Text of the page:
In an amusing NY Times piece last week about the Huffington Post, David Carr writes about Arianna and her success in (re)building a brand with a blog. Here is Carr on The Arianna Position toward the Greeks:
"I am an obsessive, and the Internet rewards obsession," she said, adding in passing that there is still no Greek word for blog. "We should come up with a better name for it, but I guess that ship has sailed."
I don't like to disagree with Arianna (to whom I listen religiously on KCRW's excellent "Left, Right and Center" podcast show), but she's wrong here. I'm not sure about the moderns, but the ancient Greeks did indeed have a word for blogs. This word was "doxa" and it translates as "opinion."
Plato contrasted the idea of doxa with his theory of knowledge. In his Republic, Plato uses Socrates to articulate a Platonic theory of truth, distinguishing eternal knowledge from mere opinion. This theory is most clearly articulated in the Sixth Book of the Republic with its splendid "Simile of the Cave" metaphorical climax. Plato tells us that, in contrast with the eternal nature of truth, opinion has no lasting significance.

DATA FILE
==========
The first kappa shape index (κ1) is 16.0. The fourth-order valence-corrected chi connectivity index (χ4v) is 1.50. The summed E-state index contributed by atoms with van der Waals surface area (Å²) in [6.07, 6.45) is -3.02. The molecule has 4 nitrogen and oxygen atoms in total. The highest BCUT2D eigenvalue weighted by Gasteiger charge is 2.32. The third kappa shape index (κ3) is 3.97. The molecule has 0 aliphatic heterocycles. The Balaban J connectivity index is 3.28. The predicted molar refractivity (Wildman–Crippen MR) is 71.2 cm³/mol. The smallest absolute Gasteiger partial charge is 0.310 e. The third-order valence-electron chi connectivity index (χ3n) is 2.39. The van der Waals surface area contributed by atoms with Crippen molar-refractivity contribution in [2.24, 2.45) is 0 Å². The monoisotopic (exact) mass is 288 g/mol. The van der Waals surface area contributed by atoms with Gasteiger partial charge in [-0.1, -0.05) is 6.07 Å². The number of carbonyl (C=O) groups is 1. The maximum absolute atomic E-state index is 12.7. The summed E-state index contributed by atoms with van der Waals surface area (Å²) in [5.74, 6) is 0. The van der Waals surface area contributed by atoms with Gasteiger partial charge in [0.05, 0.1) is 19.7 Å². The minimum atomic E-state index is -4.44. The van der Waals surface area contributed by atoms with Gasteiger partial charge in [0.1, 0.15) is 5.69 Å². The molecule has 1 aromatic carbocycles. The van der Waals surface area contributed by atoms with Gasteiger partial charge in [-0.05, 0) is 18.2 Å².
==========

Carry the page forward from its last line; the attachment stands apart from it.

The culture of weblogging could have been invented by Plato to define doxa. Blogs are the essence, the Platonic form of opinion. Blogs, by their nature, embrace the fleeting, the ephemeral, the transitory. The are the styrophone cup of our new informational age.
Arianna might be right is saying that the "internet rewards obsession." More than obsession, however, it rewards the superficiality of the opinionated. Thus Arianna, Instapundit, Andrew Sullivan and, yes, me too. I am striving to be superficial, seeking to dumb-down my message for immediate consumption. I want to be that quick ideological fix, the Mr Doxa of the Internet.
The (not quite Platonic) truth, of course, is that If Plato and Socrates were around today, they too would be bloggers. Arianna would have them working aboard her ship. Both pundits would be peddling their doxa on the Huffington Post.